Perfect Harmony

feature1If you want to say hello when you see Andrew Tosdevin out on the golf course but only know him as “Bernie’s husband,” don’t feel bad – he gets that all the time and has gotten used to it. While the transplanted Brit is no shrinking violet, it’s his wife that tends to garner most of the attention initially.

Gregarious and warm, Bernie Tosdevin is also striking – slim, with short strawberry-blond curls and freckles that give her an especially youthful appearance. But Bernie is most memorable when she opens her mouth to sing, an act that has been both a vocation and a passion throughout her life and now is fast becoming her calling card in Cordillera Ranch and around Boerne.

“It’s a joy that I get to do something I enjoy so much,” says Bernie in her lilting Australian accent. It is an overcast, oppressively humid day, and the chanteuse is dressed in a loosely draped casual-chic outfit and sky-high lace-up wedge sandals as she sits by her pool. Thirty yards away, on the other side of the Tosdevins’ wrought-iron fence, a half-dozen deer mill about, paying little attention. “I wasn’t sure if singing would get to be a big part of my life again,” she continues, “and I feel so blessed that things have worked out this way.”

It was on a girls’ night out a couple years ago when Bernie was “discovered” by her neighbors in Cordillera Ranch, where the Tosdevins have lived for going on five years. Singing in her usual exuberant, uninhibited style, she says, Bernie made an impression on her friends and others in the bar, and enthusiastic, word-of-mouth praise followed. Soon she was asked to sing for the Bergheim firefighters’ benefit, followed by Christmas and New Year’s Eve events at the club. Around the same time, Bernie was selected to join the prestigious worship band of the 1910 Church, where the Tosdevins are members. When these gigs fell into place – singing at the club every other weekend and at church once per quarter, Bernie’s settling in was complete.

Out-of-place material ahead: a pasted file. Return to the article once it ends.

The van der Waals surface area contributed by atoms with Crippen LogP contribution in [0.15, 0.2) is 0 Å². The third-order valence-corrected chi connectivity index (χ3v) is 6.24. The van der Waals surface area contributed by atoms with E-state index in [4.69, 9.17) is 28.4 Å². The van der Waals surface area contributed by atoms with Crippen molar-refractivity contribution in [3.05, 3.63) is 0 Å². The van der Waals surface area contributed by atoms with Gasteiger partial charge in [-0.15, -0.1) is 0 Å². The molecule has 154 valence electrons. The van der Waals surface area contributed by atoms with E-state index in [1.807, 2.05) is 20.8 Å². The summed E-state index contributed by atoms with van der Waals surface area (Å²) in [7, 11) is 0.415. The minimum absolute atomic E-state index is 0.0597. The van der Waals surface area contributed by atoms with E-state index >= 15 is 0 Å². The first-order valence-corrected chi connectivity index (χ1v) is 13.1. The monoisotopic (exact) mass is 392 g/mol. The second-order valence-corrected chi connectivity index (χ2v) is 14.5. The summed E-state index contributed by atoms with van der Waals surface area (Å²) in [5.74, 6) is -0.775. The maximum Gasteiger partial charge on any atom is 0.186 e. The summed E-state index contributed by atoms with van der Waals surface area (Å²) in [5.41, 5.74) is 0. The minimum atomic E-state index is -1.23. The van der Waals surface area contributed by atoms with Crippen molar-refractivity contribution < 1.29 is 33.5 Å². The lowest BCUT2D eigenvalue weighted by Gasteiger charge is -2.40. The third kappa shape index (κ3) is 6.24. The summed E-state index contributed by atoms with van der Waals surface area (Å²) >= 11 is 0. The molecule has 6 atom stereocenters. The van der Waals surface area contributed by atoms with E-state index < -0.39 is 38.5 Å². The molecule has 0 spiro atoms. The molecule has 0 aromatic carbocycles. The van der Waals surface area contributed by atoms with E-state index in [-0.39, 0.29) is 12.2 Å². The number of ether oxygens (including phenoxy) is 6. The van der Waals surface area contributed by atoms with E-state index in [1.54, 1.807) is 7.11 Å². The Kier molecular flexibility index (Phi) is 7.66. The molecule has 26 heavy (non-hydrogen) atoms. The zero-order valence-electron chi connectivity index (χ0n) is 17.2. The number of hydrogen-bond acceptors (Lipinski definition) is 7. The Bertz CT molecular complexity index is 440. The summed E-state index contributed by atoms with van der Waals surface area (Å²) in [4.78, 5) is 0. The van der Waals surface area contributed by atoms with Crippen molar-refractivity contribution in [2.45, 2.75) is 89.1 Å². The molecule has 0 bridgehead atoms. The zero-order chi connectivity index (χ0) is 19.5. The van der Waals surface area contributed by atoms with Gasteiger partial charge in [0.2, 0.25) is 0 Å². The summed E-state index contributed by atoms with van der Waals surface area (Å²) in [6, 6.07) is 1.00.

But while her singing engagements have progressed in a smooth, linear fashion, getting to Texas in the first place – to the United States, even – took a bit longer. In fact, the golfer and the troubadour took the long way ‘round the world before landing in the Hill Country, after originally being drawn to each other by a shared love of music and similar values. Married since 1994 and the parents of two teenage girls, the Tosdevins say they have wound up exactly where they belong.

“There are lots of affluent people here, but there is no pretense,” says Andrew, who’s in medical-equipment marketing and sales. “It’s amazing how many people we’ve met, how many friends we’ve made from all walks of life and all over the world.”

And when they’re out with these friends and cocktail-party talk turns to “How we met” stories, the Tosdevins usually have everyone else beat. It was a little over two decades ago when the Englander met the Melbourne native in a London operating room while both were observing a laproscopic hernia repair. Andrew was in surgical sales with Johnson & Johnson and was pretty at home there in the OR. Bernie, on the other hand, was a former teacher and member of an a cappella comedy troupe on a work visa who came along that day because her roommate, in surgical sales like Andrew, invited her along to watch the procedure. Even cloaked in a gown and mask, Andrew says, Bernie made an impression.

“I could tell right away that she was a fun, bubbly person,” he says, looking adoringly across the kitchen at his wife. “I loved that about her. She’s still the same.” After a few years of dating, the couple married, then honeymooned in Thailand and Vietnam before settling first in London and then, within a few years, Scotland. Five years after their wedding, Andrew was transferred again, and the family moved to New Jersey when their younger daughter was only seven weeks old. From there, it was a mere eight years and 1,800 miles to south Texas; Andrew took a new position in an old friend’s company and moved in late 2007, with Bernie and the girls following a few months later.